1 teaspoon pepper
2 cups finely chopped purslane
2 tablespoons fresh basil, finely chopped

Heat oil in a saucepan, then sauté beef over medium heat for 10 minutes. Add onions, garlic and hot pepper, then stir-fry for a further 10 minutes. Stir in remaining ingredients except basil, then bring to a boil. Cover and cook over medium heat for 1 hour or until beef is well cooked, adding a little more water if necessary. Stir in basil, then serve hot.

Purslane and Tomato Salad

Serves 4 to 6

3 packed cups chopped purslane
3 medium tomatoes, diced into 1/2-inch cubes
2 tablespoons finely chopped fresh mint
1 small onion, finely chopped
1 clove garlic, crushed
4 tablespoons olive oil
4 tablespoons lemon juice
1/2 teaspoon salt
1/4 teaspoon pepper
l/8 teaspoon cayenne

Combine purslane, tomatoes, mint and onion in a salad bowl, then set aside.

Thoroughly mix remaining ingredients in a small bowl, then pour over vegetables and toss just before serving.

Purslane and Corn Stew

Serves 4 to 6

4 tablespoons butter
1 small bunch green onions, chopped
2 cloves garlic, crushed
1/2 small hot pepper, finely chopped
2 packed cups purslane, finely chopped 3 cups cooked corn
4 tablespoons parsley, finely chopped
1 teaspoon salt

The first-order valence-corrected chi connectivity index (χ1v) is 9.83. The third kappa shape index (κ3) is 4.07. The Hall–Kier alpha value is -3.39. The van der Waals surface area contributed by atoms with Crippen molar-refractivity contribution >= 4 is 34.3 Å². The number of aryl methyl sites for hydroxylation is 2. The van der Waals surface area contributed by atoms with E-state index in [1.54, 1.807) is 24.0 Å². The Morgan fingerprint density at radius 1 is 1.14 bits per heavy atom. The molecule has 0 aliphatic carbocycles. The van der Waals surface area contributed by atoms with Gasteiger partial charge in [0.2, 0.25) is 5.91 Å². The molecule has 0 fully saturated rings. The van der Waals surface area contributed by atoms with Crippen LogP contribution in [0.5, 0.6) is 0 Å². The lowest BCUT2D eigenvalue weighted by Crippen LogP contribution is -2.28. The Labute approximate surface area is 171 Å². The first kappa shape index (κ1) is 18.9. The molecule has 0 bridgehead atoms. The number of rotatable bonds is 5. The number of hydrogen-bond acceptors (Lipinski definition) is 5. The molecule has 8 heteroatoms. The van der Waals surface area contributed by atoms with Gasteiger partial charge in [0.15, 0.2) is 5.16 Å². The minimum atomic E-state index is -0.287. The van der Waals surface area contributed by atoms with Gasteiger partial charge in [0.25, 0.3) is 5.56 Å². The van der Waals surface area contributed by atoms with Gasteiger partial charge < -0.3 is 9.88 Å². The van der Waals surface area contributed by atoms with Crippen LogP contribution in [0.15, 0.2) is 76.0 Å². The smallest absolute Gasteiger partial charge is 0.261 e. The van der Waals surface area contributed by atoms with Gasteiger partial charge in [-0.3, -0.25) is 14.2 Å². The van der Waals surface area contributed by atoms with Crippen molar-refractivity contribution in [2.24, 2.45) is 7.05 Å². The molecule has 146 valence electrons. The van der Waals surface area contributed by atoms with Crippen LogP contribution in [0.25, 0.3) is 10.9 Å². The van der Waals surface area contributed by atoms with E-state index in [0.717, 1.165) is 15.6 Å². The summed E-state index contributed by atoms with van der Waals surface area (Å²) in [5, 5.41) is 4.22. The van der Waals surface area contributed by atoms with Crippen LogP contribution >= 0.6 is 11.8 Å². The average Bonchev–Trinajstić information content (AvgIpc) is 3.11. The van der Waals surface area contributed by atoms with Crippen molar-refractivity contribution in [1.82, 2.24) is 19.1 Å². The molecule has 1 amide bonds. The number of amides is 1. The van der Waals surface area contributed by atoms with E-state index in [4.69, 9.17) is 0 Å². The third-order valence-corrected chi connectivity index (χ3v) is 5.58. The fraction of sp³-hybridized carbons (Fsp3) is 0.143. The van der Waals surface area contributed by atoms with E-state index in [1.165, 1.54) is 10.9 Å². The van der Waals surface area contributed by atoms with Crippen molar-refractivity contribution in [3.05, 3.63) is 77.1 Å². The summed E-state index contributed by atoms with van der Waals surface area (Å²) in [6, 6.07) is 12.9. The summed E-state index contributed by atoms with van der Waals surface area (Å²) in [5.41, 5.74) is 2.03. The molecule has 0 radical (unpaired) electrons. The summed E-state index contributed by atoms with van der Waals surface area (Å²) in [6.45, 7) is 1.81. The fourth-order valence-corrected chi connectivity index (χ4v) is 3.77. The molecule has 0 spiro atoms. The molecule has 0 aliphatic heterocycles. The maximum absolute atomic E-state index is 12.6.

1/2 teaspoon pepper
1 cup water
2 tablespoons lemon juice

Melt butter in a saucepan, then sauté onions, garlic and hot pepper over medium heat for 12 minutes. Stir in remaining ingredients, except lemon juice, and bring to a boil, then cover and simmer over medium heat for 25 minutes. Stir in lemon juice and serve.

Cheese and Purslane Casserole

Serves 4 to 6

2 packed cups finely chopped purslane
1 cup green onions, finely chopped
1 cup small pieces feta cheese
1/2 cup fine bread crumbs
2 cloves garlic, crushed
4 tablespoons mint, finely chopped
4 tablespoons olive oil
3 eggs, beaten
1/2 teaspoon ground coriander seeds
1/2 teaspoon pepper
1/8 teaspoon cayenne
1 cup water

In a casserole, thoroughly combine all ingredients, then cover. Bake in a 350°F preheated oven for 45 minutes, then serve hot.

Pickled Purslane

Makes 2 quart jars

2 cups vinegar
3 1/2 cups water
2 tablespoons pickling salt
2 tablespoons sugar
1 tablespoon mustard seeds
1 tablespoon coriander seeds
1/2 teaspoon peppercorn
1/2 teaspoon cinnamon
4 whole cloves
1/8 teaspoon cayenne
4 packed cups purslane

Place all ingredients, except purslane, in a pot and bring to boil, then allow to boil for about 2 minutes to make brine.

Sterilize two quart jars, then fill with the purslane, then cover with brine. Seal jars and allow to stand for about two weeks before serving.

Have you used purslane benefits for your health or within cuisine? Let us know how you liked it.

Originally published in the March/April 2014 issue of Countryside & Small Stock Journal.